Mr. Murphy really does come out with some unbelievable statements:
There is however considerable concern that over very small bands of income the top marginal rate of income tax in the UK will in 2011 be 60% about which they say this:
raises the concern as to whether the projected increased revenue will materialise
Or in other words they raise the implicit threat that they will seek to subvert the will of Parliament through tax avoidance.
Umm, no, that\’s not actually what is being said.
We know very well that tax rates change peoples\’ behaviour. That\’s why we stick taxes on fags and booze: so as to change peoples\’ behaviour. That\’s why we tax petrol so highly, why we levy potential taxes upon criminal behaviour (the expected cost of breaking the law is the likelihood that you\’ll get caught times the fine or gaol sentence you\’ll pay if and when you are).
We know absolutely that taxation changes behaviour.
Now, it is true, that it depends upon which tax and which behaviour. I\’d wager that you could stick a £100 a shag tax on married couples and that…. well , actually, with married couples maybe behaviour would change. On unmarried couples then, and would the number of hook ups change all that much?
Or you could tax unmarried hook ups as Saudi Arabia does, with the death penalty. That they do actually execute people for this shows that the tax, while I assume that it reduces such behaviour, doesn\’t make it extinct.
Or we could look at economic activity. We know that, as Richard Layard has pointed out ad nauseam, that if you subsidise something like unemployment then you will get more of it. If you tax something, like work, you will get less of it.
Now with work it gets a little more complex, because there are two effects. People tend to have a minimum income that they will work all hours to get to. Above that, they\’re happy enough to trade leisure for income. Sticking a tax in there has different effects dependent upon whether they have reached this minimum or not.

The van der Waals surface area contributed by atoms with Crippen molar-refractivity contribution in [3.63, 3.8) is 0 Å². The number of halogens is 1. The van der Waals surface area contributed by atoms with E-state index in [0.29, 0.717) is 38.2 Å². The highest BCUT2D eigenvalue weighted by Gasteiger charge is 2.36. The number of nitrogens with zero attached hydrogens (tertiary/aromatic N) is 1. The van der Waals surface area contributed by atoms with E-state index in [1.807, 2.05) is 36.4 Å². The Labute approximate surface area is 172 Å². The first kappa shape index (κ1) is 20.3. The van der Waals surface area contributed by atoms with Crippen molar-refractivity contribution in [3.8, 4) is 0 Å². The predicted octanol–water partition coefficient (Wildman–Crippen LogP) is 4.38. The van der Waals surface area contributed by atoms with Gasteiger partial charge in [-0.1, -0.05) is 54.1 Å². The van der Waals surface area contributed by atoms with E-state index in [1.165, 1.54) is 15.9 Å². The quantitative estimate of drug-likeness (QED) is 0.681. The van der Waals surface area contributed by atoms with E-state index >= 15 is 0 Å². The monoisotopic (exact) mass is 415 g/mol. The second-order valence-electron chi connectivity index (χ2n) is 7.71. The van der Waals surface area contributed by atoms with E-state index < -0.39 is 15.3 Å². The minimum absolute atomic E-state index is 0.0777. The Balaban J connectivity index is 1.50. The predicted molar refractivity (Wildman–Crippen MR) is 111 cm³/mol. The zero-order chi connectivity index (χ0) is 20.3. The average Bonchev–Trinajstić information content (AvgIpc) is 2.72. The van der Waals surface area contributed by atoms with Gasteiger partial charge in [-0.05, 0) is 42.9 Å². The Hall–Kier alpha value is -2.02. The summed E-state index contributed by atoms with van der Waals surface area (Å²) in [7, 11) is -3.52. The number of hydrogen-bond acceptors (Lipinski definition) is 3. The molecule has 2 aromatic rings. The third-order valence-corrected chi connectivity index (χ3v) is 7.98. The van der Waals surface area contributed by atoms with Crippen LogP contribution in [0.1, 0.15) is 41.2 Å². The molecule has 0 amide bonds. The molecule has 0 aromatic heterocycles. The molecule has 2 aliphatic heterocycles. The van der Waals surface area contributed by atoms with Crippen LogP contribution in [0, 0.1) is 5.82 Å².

A tax on income will, for those below their required minimum, lead to more working for money. For those over it, it will lead to greater consumption of leisure and less working for money.
Now, having set the scene,. we have Ritchie\’s assertion. That if marginal tax rates go to 60%, then any shortfall in tax collected, from the projection of unchanged behaviour, must be because people engage in tax avoidance.
What, like a 60% marginal tax rate might not cause some people to preferentially choose leisure to those extra hours in the office? This is now tax avoidance?
Playing with the kids instead of burning the candle at both ends? This is subverting the will of Parliament?
Now, it is true that the effect of 60% marginal rates is unknown. It could be that those affected by these higher rates, the already high earners, will work harder. It\’s also true that in reality, some will and some won\’t. The effect upon tax revenues is determined by how many do and how many don\’t. No, I don\’t know any better than you do.
But I am absolutely certain that people deciding their own work life balance in the face of changed marginal tax rates is not evidence of tax avoidance nor is it evidence of subverting the will of Parliament.
Unlike Richard Murphy. The man really is a fool, isn\’t he?
Has he never heard of dynamic analysis of tax rate changes? Or think it all to be some right wing plot?